The failure of any previous attempts to improve project performance should not constrain you from adopting a new approach.

We've tried it before but...

Most organizations have tried to improve project performance at least once.

Often the first step is to buy-in ‘better project managers’ or to introduce project management training.

When this has little effect, a standard project management methodology is acquired and more training is undertaken.

When this has little effect, a computerized tool set is bought with more training. Now you can have pretty pictures with our projects; but still the impact on project performance is marginal.

Indeed, over the past 30 years we have seen two concurrent trends

  1. the rise and adoption of standard methodologies and tool sets;
  2. and only a marginal improvement in project performance.

The AD Little and Standish Consulting studies into project ‘success’ of 1991 and 2011 respectfully are almost identical – with 60-70% of projects ‘challenged’ on one or more dimensions.


The reason for this is that we’ve been trying to improve project performance the wrong way and from the wrong perspective.

How you approach, deliver and measure projects is determined by what your organization thinks and believes about projects, how it measures project success. This organizational mindset is manifested in the organization’s project culture and behaviour.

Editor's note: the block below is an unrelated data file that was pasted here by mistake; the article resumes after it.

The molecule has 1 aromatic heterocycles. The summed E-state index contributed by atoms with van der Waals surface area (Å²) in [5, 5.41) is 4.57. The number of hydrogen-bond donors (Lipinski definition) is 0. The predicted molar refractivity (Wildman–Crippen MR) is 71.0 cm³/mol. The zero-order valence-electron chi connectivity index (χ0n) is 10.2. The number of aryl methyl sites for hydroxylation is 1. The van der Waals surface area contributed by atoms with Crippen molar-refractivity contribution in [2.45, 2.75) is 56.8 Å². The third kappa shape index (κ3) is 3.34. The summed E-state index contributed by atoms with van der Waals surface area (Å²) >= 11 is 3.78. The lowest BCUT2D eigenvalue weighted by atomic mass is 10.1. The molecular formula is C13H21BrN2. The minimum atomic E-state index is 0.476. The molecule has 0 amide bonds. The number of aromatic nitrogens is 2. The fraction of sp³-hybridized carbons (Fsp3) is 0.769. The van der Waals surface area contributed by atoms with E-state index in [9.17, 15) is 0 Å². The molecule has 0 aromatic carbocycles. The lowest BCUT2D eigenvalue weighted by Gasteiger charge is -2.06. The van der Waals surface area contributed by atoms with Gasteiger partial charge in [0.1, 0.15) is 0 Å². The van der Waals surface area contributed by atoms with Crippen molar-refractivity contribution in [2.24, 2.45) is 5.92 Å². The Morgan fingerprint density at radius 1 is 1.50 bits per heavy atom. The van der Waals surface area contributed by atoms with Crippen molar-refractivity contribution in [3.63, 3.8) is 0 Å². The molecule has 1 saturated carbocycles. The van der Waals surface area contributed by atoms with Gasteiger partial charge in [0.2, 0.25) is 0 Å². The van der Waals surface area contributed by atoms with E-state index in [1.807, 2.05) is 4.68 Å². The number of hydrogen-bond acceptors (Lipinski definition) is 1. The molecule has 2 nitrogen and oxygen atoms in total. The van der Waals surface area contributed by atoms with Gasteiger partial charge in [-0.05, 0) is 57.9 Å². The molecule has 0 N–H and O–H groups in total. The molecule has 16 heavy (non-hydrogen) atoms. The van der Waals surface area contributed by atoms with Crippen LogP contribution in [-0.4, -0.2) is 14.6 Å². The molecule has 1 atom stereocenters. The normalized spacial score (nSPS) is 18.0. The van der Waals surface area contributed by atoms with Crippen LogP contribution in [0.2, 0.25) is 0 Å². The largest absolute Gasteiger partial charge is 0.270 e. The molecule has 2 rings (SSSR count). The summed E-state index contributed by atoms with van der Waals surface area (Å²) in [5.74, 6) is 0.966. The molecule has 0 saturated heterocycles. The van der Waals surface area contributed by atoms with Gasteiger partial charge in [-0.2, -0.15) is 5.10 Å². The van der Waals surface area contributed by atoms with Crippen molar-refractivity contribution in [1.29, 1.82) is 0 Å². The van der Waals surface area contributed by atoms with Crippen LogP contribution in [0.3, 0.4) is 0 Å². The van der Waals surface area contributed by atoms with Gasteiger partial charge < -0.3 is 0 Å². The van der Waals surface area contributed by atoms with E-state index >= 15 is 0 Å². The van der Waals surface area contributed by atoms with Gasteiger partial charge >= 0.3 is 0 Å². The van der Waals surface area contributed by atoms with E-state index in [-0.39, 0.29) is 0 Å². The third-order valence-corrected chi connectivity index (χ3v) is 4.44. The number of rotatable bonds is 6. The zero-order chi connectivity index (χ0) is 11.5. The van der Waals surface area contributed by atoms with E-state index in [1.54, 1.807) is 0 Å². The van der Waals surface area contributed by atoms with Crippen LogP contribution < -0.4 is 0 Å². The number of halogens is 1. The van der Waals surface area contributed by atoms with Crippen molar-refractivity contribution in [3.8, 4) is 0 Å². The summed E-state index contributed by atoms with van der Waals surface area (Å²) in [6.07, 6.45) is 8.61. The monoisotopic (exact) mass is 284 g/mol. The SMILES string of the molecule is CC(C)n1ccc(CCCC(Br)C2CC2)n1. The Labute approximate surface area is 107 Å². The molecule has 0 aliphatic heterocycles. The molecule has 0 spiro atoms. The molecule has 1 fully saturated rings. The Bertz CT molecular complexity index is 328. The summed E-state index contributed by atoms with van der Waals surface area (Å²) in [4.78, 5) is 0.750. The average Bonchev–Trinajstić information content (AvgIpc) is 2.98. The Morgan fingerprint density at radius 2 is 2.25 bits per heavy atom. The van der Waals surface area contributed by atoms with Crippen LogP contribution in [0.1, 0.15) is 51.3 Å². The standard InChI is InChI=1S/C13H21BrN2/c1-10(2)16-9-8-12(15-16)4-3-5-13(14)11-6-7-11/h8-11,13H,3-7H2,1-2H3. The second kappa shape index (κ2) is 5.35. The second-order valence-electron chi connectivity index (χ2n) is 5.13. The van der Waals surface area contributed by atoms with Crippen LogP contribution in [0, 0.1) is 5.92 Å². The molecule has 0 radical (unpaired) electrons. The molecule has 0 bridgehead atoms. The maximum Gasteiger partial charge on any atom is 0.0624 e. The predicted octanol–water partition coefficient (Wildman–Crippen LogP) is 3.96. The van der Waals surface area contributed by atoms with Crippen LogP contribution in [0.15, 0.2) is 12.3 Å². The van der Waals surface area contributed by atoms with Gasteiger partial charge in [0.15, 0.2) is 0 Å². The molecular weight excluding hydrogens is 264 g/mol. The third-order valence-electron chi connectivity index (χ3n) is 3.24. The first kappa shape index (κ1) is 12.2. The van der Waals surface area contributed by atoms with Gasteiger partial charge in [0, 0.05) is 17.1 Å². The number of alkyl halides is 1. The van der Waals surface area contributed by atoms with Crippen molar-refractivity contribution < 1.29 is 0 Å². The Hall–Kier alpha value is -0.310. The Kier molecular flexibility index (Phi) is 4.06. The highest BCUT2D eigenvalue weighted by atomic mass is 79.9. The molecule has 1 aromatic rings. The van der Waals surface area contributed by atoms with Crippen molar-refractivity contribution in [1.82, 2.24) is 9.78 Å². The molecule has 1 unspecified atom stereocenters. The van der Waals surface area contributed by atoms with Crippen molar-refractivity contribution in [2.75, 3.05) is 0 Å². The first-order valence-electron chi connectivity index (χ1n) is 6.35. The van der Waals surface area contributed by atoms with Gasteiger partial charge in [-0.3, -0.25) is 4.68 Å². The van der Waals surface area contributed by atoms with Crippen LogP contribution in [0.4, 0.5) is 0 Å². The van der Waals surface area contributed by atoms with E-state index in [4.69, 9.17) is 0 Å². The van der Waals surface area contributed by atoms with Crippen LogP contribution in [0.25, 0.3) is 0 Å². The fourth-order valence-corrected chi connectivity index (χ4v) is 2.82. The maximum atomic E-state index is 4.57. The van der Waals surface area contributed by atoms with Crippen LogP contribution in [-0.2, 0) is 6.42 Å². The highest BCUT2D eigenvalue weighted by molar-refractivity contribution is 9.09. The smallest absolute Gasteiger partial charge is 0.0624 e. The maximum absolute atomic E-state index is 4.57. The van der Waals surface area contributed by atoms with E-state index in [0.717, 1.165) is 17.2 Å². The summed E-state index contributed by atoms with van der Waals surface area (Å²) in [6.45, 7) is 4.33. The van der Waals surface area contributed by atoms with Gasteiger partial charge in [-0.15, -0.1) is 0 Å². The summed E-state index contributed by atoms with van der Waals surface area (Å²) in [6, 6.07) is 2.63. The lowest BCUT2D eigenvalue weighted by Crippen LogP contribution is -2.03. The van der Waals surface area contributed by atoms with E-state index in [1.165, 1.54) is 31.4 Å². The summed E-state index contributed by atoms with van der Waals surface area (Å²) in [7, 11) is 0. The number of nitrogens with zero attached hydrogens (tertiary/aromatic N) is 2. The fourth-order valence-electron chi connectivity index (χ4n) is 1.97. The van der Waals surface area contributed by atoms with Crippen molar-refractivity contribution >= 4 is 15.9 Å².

Your mindset/belief system determines the nature of your project delivery processes which, in turn, determines the individual competencies required. Unless you change your organization's mindset by challenging the belief systems, you will not improve project performance. Projects will continue to come in over time, over budget and not to specification.

To improve project performance you need to start with some sound, proven, solid principles.

TOP provides six sound, proven, solid principles that underpin our totally optimized project delivery approach. When you understand the TOP six principles you’ll understand why just ‘better project managers’ will never deliver better project results.

Just because you’ve tried something before does not mean you won’t succeed with a new approach.

Topics: Process Management, Value Delivery, Standards/Frameworks/Methods, Program / Project delivery

Further Reading



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Revision History

First published: Simms, J. (Apr 2011) as "Constraints On Project Performance Improvement"

Updated: Chapman, A. (March 2020), Revisions and Corrections